TerraPower, founded by Gates in 2006, this week designated the town of Kemmerer as the site for its new Natrium reactor. Construction could start as early as 2024 for operation by 2028.
Chris Levesque, president and CEO of TerraPower, thanked the various communities for welcoming the company into their homes as they conducted their surveys. He noted that while the site will be in Kemmerer, the entire state should benefit from it.
"Our innovative technology will help ensure the continued production of reliable electricity while also transitioning our energy system and creating new, good-paying jobs in Wyoming," Levesque said in a statement Tuesday.
TerraPower picked the site in cooperation with Warren Buffett’s PacifiCorp. Kemmerer currently operates a coal-fired plant, but will close the plant in 2025 as construction for the Natrium reactor begins.
The team evaluated "a variety of factors," including community support, physical characteristics of the site, the ability to obtain a license form the Nuclear Regulatory Commission, access to existing infrastructure and "needs of the grid."
Kemmerer Mayor Bill Thek said the town was "pleased and excited" to host the project.
"This is great for Kemmerer and great for Wyoming," Thek said.
Gary Hoogeveen, president and CEO of PacifiCorp division Rocky Mountain Power hailed the decision as "an exciting opportunity to explore could be the next generation of clean, reliable, affordable energy production."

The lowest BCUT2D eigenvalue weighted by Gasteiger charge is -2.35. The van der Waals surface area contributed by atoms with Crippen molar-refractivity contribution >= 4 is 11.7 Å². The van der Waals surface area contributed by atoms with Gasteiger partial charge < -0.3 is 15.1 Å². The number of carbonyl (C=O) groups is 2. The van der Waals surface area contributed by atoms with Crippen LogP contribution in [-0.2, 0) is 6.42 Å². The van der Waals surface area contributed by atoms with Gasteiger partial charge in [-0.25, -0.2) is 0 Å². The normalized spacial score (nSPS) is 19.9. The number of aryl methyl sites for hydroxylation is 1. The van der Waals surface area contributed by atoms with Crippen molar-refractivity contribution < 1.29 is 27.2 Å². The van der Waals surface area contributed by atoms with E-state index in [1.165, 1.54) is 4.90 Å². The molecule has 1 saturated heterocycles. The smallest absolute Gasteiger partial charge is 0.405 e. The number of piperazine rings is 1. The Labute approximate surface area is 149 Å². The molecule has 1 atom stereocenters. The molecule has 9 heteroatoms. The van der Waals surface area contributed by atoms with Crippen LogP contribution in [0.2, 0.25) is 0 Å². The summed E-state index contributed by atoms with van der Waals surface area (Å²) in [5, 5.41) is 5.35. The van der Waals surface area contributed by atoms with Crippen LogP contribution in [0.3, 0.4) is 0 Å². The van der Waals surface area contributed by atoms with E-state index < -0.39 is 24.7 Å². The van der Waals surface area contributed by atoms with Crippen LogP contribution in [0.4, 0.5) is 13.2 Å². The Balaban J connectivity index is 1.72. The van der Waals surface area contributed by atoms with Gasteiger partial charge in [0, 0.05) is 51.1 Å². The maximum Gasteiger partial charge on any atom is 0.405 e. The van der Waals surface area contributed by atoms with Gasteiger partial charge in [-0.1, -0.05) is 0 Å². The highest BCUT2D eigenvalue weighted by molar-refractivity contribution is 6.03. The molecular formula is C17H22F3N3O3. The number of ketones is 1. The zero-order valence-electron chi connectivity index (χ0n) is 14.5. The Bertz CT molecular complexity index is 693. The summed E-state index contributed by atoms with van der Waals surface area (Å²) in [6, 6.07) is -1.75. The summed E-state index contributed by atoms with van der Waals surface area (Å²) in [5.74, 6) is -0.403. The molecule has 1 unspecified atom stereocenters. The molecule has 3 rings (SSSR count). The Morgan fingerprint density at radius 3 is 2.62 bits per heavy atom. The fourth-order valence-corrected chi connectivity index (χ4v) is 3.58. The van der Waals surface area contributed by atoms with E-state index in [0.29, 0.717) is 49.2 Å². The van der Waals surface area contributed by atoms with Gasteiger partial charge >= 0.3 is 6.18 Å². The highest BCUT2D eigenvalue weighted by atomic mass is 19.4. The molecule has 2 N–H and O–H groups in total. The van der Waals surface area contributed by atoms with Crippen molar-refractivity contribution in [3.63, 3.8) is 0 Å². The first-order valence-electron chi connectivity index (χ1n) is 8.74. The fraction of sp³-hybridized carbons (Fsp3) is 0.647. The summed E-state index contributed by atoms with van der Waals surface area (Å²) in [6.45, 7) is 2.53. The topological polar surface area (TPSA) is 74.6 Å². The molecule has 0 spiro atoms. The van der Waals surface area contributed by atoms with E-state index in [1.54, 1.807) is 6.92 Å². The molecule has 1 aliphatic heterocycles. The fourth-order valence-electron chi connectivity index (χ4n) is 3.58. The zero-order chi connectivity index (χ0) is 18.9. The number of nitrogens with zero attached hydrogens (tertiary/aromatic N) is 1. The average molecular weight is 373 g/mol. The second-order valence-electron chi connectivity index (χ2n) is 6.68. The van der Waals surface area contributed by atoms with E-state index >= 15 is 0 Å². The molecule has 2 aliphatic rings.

The U.S. Department last year awarded TerraPower $80 million in initial funding to demonstrate Natrium technology. The new reactor will feature a 345 megawatt sodium-cooled fast reactor with molten salt-based energy storage that could boost the system’s output to 500 megawatts during peak demand.
Project estimates indicate TerraPower will need around 2,000 workers for the construction and 250 people to support day-to-day operations once the plant opens.
Nuclear power experts have warned that advanced reactors could have higher risks than conventional ones. Fuel for many advanced reactors would have to be enriched at a much higher rate than conventional fuel, meaning the fuel supply chain could be an attractive target for militants looking to create a crude nuclear weapon, a recent report said.
Levesque said that the plants would reduce proliferation risks because they reduce overall nuclear waste.